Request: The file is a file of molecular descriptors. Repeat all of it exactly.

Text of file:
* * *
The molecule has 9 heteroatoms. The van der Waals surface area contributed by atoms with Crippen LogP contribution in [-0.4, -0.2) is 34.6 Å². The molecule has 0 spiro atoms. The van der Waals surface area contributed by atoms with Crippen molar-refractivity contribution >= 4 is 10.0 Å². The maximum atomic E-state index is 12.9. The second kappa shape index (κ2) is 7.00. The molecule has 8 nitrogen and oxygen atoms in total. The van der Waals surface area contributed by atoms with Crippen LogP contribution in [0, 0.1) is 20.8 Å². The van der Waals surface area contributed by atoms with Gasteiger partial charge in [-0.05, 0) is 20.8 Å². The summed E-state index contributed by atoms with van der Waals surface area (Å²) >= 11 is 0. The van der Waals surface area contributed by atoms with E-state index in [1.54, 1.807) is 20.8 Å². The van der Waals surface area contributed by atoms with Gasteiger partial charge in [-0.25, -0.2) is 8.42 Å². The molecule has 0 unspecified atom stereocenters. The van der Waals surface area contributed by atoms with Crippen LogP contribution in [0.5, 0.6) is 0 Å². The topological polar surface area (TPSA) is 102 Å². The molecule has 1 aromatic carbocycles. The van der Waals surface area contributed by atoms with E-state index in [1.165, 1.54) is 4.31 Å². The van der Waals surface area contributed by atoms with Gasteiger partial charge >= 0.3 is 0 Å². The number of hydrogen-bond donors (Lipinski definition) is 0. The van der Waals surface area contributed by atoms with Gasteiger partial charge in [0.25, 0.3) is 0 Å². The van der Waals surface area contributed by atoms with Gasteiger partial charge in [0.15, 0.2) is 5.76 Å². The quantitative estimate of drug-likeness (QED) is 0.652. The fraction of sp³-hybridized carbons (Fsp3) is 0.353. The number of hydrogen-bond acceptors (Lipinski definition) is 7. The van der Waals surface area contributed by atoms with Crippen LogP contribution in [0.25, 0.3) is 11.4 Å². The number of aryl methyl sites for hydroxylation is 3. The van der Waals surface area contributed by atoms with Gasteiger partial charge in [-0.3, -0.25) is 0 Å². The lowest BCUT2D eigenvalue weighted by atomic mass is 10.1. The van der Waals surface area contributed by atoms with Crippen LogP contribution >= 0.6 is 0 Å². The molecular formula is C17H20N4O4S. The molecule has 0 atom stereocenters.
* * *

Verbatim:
The molecule has 9 heteroatoms. The van der Waals surface area contributed by atoms with Crippen LogP contribution in [-0.4, -0.2) is 34.6 Å². The molecule has 0 spiro atoms. The van der Waals surface area contributed by atoms with Crippen molar-refractivity contribution >= 4 is 10.0 Å². The maximum atomic E-state index is 12.9. The second kappa shape index (κ2) is 7.00. The molecule has 8 nitrogen and oxygen atoms in total. The van der Waals surface area contributed by atoms with Crippen LogP contribution in [0, 0.1) is 20.8 Å². The van der Waals surface area contributed by atoms with Gasteiger partial charge in [-0.05, 0) is 20.8 Å². The summed E-state index contributed by atoms with van der Waals surface area (Å²) >= 11 is 0. The van der Waals surface area contributed by atoms with E-state index in [1.54, 1.807) is 20.8 Å². The van der Waals surface area contributed by atoms with Gasteiger partial charge in [-0.25, -0.2) is 8.42 Å². The molecule has 0 unspecified atom stereocenters. The van der Waals surface area contributed by atoms with Crippen LogP contribution in [0.5, 0.6) is 0 Å². The topological polar surface area (TPSA) is 102 Å². The molecule has 1 aromatic carbocycles. The van der Waals surface area contributed by atoms with E-state index in [1.165, 1.54) is 4.31 Å². The van der Waals surface area contributed by atoms with Gasteiger partial charge >= 0.3 is 0 Å². The number of hydrogen-bond donors (Lipinski definition) is 0. The van der Waals surface area contributed by atoms with Gasteiger partial charge in [0.25, 0.3) is 0 Å². The van der Waals surface area contributed by atoms with Gasteiger partial charge in [0.15, 0.2) is 5.76 Å². The quantitative estimate of drug-likeness (QED) is 0.652. The fraction of sp³-hybridized carbons (Fsp3) is 0.353. The number of hydrogen-bond acceptors (Lipinski definition) is 7. The van der Waals surface area contributed by atoms with Crippen LogP contribution in [0.25, 0.3) is 11.4 Å². The number of aryl methyl sites for hydroxylation is 3. The van der Waals surface area contributed by atoms with Gasteiger partial charge in [-0.3, -0.25) is 0 Å². The lowest BCUT2D eigenvalue weighted by atomic mass is 10.1. The van der Waals surface area contributed by atoms with Crippen LogP contribution >= 0.6 is 0 Å². The molecular formula is C17H20N4O4S. The molecule has 0 atom stereocenters.